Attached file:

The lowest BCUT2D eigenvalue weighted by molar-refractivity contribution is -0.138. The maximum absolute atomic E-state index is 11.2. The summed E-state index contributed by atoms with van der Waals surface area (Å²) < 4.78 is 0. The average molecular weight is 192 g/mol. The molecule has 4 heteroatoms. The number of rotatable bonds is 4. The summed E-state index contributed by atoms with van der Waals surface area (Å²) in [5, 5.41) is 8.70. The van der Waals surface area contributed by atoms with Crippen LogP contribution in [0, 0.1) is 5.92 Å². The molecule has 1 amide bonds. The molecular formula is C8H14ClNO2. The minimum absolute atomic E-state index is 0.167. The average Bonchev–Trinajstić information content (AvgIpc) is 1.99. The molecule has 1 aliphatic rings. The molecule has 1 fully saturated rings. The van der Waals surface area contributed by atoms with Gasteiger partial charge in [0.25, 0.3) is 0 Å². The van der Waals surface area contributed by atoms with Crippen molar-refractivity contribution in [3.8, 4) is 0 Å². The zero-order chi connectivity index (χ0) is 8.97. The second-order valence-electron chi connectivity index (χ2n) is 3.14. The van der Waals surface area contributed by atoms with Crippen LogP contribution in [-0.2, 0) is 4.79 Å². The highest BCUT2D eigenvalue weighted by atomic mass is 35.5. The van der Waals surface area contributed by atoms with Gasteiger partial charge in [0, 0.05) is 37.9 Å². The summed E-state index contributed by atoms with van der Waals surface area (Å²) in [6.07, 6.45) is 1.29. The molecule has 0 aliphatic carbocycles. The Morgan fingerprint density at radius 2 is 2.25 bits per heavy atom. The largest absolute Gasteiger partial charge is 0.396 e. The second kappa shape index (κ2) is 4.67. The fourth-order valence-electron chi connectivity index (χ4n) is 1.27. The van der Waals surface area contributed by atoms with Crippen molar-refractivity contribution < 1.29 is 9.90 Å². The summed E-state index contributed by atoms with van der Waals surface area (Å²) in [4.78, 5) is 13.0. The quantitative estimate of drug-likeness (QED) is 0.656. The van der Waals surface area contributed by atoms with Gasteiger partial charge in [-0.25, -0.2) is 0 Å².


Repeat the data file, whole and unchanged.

The lowest BCUT2D eigenvalue weighted by molar-refractivity contribution is -0.138. The maximum absolute atomic E-state index is 11.2. The summed E-state index contributed by atoms with van der Waals surface area (Å²) < 4.78 is 0. The average molecular weight is 192 g/mol. The molecule has 4 heteroatoms. The number of rotatable bonds is 4. The summed E-state index contributed by atoms with van der Waals surface area (Å²) in [5, 5.41) is 8.70. The van der Waals surface area contributed by atoms with Crippen LogP contribution in [0, 0.1) is 5.92 Å². The molecule has 1 amide bonds. The molecular formula is C8H14ClNO2. The minimum absolute atomic E-state index is 0.167. The average Bonchev–Trinajstić information content (AvgIpc) is 1.99. The molecule has 1 aliphatic rings. The molecule has 1 fully saturated rings. The van der Waals surface area contributed by atoms with Gasteiger partial charge in [0.25, 0.3) is 0 Å². The van der Waals surface area contributed by atoms with Crippen molar-refractivity contribution in [3.8, 4) is 0 Å². The zero-order chi connectivity index (χ0) is 8.97. The second-order valence-electron chi connectivity index (χ2n) is 3.14. The van der Waals surface area contributed by atoms with Crippen LogP contribution in [-0.2, 0) is 4.79 Å². The highest BCUT2D eigenvalue weighted by atomic mass is 35.5. The van der Waals surface area contributed by atoms with Gasteiger partial charge in [0, 0.05) is 37.9 Å². The summed E-state index contributed by atoms with van der Waals surface area (Å²) in [6.07, 6.45) is 1.29. The molecule has 0 aliphatic carbocycles. The Morgan fingerprint density at radius 2 is 2.25 bits per heavy atom. The largest absolute Gasteiger partial charge is 0.396 e. The second kappa shape index (κ2) is 4.67. The fourth-order valence-electron chi connectivity index (χ4n) is 1.27. The van der Waals surface area contributed by atoms with Crippen molar-refractivity contribution < 1.29 is 9.90 Å². The summed E-state index contributed by atoms with van der Waals surface area (Å²) in [4.78, 5) is 13.0. The quantitative estimate of drug-likeness (QED) is 0.656. The van der Waals surface area contributed by atoms with Gasteiger partial charge in [-0.25, -0.2) is 0 Å².